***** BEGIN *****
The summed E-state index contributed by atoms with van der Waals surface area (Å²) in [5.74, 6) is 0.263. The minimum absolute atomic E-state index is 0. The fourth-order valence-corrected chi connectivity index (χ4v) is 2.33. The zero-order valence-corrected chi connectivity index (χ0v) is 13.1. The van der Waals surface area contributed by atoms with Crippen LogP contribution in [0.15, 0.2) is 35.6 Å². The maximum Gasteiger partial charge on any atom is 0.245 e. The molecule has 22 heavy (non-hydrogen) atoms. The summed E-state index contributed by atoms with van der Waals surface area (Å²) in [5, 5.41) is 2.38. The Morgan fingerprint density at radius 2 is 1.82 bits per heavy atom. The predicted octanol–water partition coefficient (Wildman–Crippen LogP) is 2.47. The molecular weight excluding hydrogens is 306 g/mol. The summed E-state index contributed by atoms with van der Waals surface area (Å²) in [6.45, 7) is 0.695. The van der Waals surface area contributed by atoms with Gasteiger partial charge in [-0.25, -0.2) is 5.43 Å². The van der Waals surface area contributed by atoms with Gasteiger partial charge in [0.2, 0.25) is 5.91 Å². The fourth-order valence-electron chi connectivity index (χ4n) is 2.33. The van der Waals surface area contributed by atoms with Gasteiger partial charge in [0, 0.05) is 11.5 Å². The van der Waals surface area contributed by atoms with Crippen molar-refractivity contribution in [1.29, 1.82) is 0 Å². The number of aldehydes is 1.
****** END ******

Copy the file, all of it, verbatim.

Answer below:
The summed E-state index contributed by atoms with van der Waals surface area (Å²) in [5.74, 6) is 0.263. The minimum absolute atomic E-state index is 0. The fourth-order valence-corrected chi connectivity index (χ4v) is 2.33. The zero-order valence-corrected chi connectivity index (χ0v) is 13.1. The van der Waals surface area contributed by atoms with Crippen LogP contribution in [0.15, 0.2) is 35.6 Å². The maximum Gasteiger partial charge on any atom is 0.245 e. The molecule has 22 heavy (non-hydrogen) atoms. The summed E-state index contributed by atoms with van der Waals surface area (Å²) in [5, 5.41) is 2.38. The Morgan fingerprint density at radius 2 is 1.82 bits per heavy atom. The predicted octanol–water partition coefficient (Wildman–Crippen LogP) is 2.47. The molecular weight excluding hydrogens is 306 g/mol. The summed E-state index contributed by atoms with van der Waals surface area (Å²) in [6.45, 7) is 0.695. The van der Waals surface area contributed by atoms with Gasteiger partial charge in [-0.25, -0.2) is 5.43 Å². The van der Waals surface area contributed by atoms with Gasteiger partial charge in [0.2, 0.25) is 5.91 Å². The fourth-order valence-electron chi connectivity index (χ4n) is 2.33. The van der Waals surface area contributed by atoms with Gasteiger partial charge in [0, 0.05) is 11.5 Å². The van der Waals surface area contributed by atoms with Crippen molar-refractivity contribution in [1.29, 1.82) is 0 Å². The number of aldehydes is 1.